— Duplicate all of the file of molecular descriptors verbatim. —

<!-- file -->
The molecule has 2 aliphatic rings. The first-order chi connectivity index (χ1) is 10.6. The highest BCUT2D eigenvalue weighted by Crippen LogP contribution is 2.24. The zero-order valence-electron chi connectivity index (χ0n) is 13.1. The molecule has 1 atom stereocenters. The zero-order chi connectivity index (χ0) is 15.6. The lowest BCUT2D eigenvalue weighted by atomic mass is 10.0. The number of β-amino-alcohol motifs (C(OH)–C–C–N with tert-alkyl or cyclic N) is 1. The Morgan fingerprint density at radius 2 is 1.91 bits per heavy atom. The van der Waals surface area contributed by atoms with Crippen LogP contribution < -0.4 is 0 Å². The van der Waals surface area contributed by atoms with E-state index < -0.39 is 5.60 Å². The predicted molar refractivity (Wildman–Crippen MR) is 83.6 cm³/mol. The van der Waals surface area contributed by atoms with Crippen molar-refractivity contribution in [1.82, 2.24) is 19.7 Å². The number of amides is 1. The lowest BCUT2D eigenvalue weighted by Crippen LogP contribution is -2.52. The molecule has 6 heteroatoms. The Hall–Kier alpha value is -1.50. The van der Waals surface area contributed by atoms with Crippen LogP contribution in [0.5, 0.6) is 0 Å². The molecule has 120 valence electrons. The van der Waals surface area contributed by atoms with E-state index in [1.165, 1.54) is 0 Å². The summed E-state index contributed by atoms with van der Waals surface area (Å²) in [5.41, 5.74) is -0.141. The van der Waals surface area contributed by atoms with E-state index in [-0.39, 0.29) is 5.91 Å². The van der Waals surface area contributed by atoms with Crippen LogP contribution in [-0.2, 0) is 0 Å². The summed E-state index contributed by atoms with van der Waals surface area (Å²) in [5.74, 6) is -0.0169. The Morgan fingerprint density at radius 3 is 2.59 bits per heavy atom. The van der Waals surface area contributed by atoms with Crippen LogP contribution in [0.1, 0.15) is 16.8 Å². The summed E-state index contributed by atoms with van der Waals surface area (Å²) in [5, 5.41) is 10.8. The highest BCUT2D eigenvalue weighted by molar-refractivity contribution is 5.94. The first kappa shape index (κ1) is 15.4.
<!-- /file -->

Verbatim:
The molecule has 2 aliphatic rings. The first-order chi connectivity index (χ1) is 10.6. The highest BCUT2D eigenvalue weighted by Crippen LogP contribution is 2.24. The zero-order valence-electron chi connectivity index (χ0n) is 13.1. The molecule has 1 atom stereocenters. The zero-order chi connectivity index (χ0) is 15.6. The lowest BCUT2D eigenvalue weighted by atomic mass is 10.0. The number of β-amino-alcohol motifs (C(OH)–C–C–N with tert-alkyl or cyclic N) is 1. The Morgan fingerprint density at radius 2 is 1.91 bits per heavy atom. The van der Waals surface area contributed by atoms with Crippen LogP contribution < -0.4 is 0 Å². The van der Waals surface area contributed by atoms with E-state index < -0.39 is 5.60 Å². The predicted molar refractivity (Wildman–Crippen MR) is 83.6 cm³/mol. The van der Waals surface area contributed by atoms with Crippen molar-refractivity contribution in [1.82, 2.24) is 19.7 Å². The number of amides is 1. The lowest BCUT2D eigenvalue weighted by Crippen LogP contribution is -2.52. The molecule has 6 heteroatoms. The Hall–Kier alpha value is -1.50. The van der Waals surface area contributed by atoms with Crippen LogP contribution in [0.5, 0.6) is 0 Å². The molecule has 120 valence electrons. The van der Waals surface area contributed by atoms with E-state index in [1.165, 1.54) is 0 Å². The summed E-state index contributed by atoms with van der Waals surface area (Å²) in [5.41, 5.74) is -0.141. The van der Waals surface area contributed by atoms with E-state index in [-0.39, 0.29) is 5.91 Å². The van der Waals surface area contributed by atoms with Crippen LogP contribution in [-0.2, 0) is 0 Å². The summed E-state index contributed by atoms with van der Waals surface area (Å²) in [5.74, 6) is -0.0169. The Morgan fingerprint density at radius 3 is 2.59 bits per heavy atom. The van der Waals surface area contributed by atoms with Crippen LogP contribution in [0.1, 0.15) is 16.8 Å². The summed E-state index contributed by atoms with van der Waals surface area (Å²) in [5, 5.41) is 10.8. The highest BCUT2D eigenvalue weighted by molar-refractivity contribution is 5.94. The first kappa shape index (κ1) is 15.4.